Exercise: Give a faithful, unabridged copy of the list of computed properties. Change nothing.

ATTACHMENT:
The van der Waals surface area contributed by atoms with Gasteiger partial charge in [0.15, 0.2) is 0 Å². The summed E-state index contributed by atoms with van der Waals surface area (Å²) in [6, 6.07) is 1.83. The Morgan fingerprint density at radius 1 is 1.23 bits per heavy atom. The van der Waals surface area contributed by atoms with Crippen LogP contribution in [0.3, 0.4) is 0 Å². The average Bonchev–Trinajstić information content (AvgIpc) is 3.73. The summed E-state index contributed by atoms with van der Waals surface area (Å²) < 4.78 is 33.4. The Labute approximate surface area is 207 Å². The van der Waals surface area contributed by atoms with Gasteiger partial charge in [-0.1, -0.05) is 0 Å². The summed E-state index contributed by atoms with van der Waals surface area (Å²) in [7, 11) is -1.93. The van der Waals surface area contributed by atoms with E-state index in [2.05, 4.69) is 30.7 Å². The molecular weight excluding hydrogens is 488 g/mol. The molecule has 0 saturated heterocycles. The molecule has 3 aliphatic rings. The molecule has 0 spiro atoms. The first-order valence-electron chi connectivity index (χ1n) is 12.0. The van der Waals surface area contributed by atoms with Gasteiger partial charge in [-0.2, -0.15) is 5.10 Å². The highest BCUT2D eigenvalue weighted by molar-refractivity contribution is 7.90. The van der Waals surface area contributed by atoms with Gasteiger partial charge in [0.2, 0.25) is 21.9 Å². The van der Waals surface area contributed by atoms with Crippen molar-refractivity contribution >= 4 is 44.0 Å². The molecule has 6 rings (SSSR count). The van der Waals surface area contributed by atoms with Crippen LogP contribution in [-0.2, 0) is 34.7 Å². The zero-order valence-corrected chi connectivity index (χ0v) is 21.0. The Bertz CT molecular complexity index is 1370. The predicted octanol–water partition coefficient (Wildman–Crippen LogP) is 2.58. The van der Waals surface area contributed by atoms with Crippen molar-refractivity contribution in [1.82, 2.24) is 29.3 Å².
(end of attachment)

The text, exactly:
The van der Waals surface area contributed by atoms with Gasteiger partial charge in [0.15, 0.2) is 0 Å². The summed E-state index contributed by atoms with van der Waals surface area (Å²) in [6, 6.07) is 1.83. The Morgan fingerprint density at radius 1 is 1.23 bits per heavy atom. The van der Waals surface area contributed by atoms with Crippen LogP contribution in [0.3, 0.4) is 0 Å². The average Bonchev–Trinajstić information content (AvgIpc) is 3.73. The summed E-state index contributed by atoms with van der Waals surface area (Å²) < 4.78 is 33.4. The Labute approximate surface area is 207 Å². The van der Waals surface area contributed by atoms with Gasteiger partial charge in [-0.1, -0.05) is 0 Å². The summed E-state index contributed by atoms with van der Waals surface area (Å²) in [7, 11) is -1.93. The van der Waals surface area contributed by atoms with E-state index in [2.05, 4.69) is 30.7 Å². The molecular weight excluding hydrogens is 488 g/mol. The molecule has 0 saturated heterocycles. The molecule has 3 aliphatic rings. The molecule has 0 spiro atoms. The first-order valence-electron chi connectivity index (χ1n) is 12.0. The van der Waals surface area contributed by atoms with Gasteiger partial charge in [-0.2, -0.15) is 5.10 Å². The highest BCUT2D eigenvalue weighted by molar-refractivity contribution is 7.90. The van der Waals surface area contributed by atoms with Gasteiger partial charge in [0.2, 0.25) is 21.9 Å². The van der Waals surface area contributed by atoms with Crippen molar-refractivity contribution >= 4 is 44.0 Å². The molecule has 6 rings (SSSR count). The van der Waals surface area contributed by atoms with Crippen LogP contribution in [-0.2, 0) is 34.7 Å². The zero-order valence-corrected chi connectivity index (χ0v) is 21.0. The Bertz CT molecular complexity index is 1370. The predicted octanol–water partition coefficient (Wildman–Crippen LogP) is 2.58. The van der Waals surface area contributed by atoms with Crippen molar-refractivity contribution in [1.82, 2.24) is 29.3 Å².